Dutch Elm Disease


What is Dutch Elm disease? It is caused by Bark Beetles carrying fungal spores with them as they travel from tree to tree. These spores cause immense eradication and death for several Elm trees.

This aggressively spreading fungus that attacks the Elm population was first studied in Holland, which is where the disease gets its name. The disease has continued to spread for over 40 years and is proving to be a very difficult issue to resolve.

What should I look for?

Key components to watch for that may help you decide if you need to have an arborist come to examine your tree for Dutch Elm disease:

  • Wilting in the leaves
  • Leaves that are prematurely turning colour (yellow and brown)
  • Staining under the bark of fallen branches (the look of dark streaks- almost like floor varnish)
  • Lack of traditional winter-green smell in the leaves and bark

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Dutch Elm disease is first spotted at the top of the tree canopy. Bark Beetles prefer to feed on the new growth, which is found in the upper portion of leaves and branches. Once the upper portion of the tree is affected the symptoms move downward using the vascular system to the limbs and trunk to continue the spread of the disease.

It is very easy for healthy trees to develop this debilitating problem. The disease can be transmitted through grafted roots in the ground, The trees notice the fungus is attacking and it tries to protect itself by shutting down its vascular system. This vascular obstruction over time affects the entire tree as the fungus spreads. Ultimately the tree kills itself due to lack of water and nutrients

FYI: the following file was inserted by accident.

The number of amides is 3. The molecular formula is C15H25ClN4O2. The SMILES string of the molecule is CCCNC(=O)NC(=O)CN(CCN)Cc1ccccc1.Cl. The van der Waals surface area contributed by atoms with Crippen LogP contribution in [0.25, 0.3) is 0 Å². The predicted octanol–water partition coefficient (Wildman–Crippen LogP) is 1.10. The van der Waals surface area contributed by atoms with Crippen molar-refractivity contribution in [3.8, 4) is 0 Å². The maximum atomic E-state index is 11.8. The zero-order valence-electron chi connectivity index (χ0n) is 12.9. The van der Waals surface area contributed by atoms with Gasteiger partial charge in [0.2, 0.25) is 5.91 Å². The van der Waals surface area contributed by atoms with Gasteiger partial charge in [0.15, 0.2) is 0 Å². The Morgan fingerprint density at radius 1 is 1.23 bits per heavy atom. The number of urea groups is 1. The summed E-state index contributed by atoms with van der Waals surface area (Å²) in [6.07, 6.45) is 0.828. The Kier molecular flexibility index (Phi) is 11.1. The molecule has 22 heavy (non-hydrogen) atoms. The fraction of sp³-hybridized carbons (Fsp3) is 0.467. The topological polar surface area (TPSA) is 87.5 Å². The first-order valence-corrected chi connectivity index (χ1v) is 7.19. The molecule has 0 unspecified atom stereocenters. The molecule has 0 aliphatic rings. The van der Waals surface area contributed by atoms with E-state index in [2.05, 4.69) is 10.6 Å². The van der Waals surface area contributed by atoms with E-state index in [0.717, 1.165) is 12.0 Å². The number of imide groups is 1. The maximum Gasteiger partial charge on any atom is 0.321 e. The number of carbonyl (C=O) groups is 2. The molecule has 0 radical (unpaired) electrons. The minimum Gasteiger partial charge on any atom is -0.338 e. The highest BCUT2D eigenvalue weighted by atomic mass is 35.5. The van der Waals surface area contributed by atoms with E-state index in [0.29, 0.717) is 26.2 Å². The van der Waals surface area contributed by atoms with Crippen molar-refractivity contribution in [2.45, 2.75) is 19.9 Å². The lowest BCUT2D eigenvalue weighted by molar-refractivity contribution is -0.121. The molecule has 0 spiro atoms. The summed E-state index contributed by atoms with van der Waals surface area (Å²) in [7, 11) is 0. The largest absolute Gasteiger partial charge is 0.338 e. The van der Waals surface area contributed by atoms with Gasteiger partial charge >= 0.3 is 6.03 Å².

1. Interpt the root system to inhibit continuing spread
  2. Prune infected branches
  3. Fungicides (not recommended by Twelve Oaks)
  4. Tree removal as a last resort

What do the Beetles Do?

Not all Bark beetles are harmful to the trees, only beetles with the fungal spores attached to them are. Bark beatles use that tree’s bark as a place to lay their eggs, and the larvae feed on the wood below the bark. The spores found on these new beatles will be passed along to other Elm’s as they move to different locations. The beatles specifically like the trees with thick bark and that are at least 15 feet or taller. Young trees are relatively safe until they reach maturity.

How do we prevent it?

The problem has been around for so long it is next to impossible to contain. Calling an arborist at the first signs of potential infection to have them complete an assessment of your tree is critical. If disease is caught early the arborist maybe able to prune away the affected branches, and if not they can help develop a course of action.

We are a family owned and operated passionate team of professionals. As hands-on owners and operators, we will be on site from the time of the call including when your property is serviced, inspected and cleaned. Choose Twelve Oaks, with over 15 years of arboreal experience you can guarantee that your request will be completed efficiently and effectively. Don't take a risk when it comes to your home and your assets. Call today.

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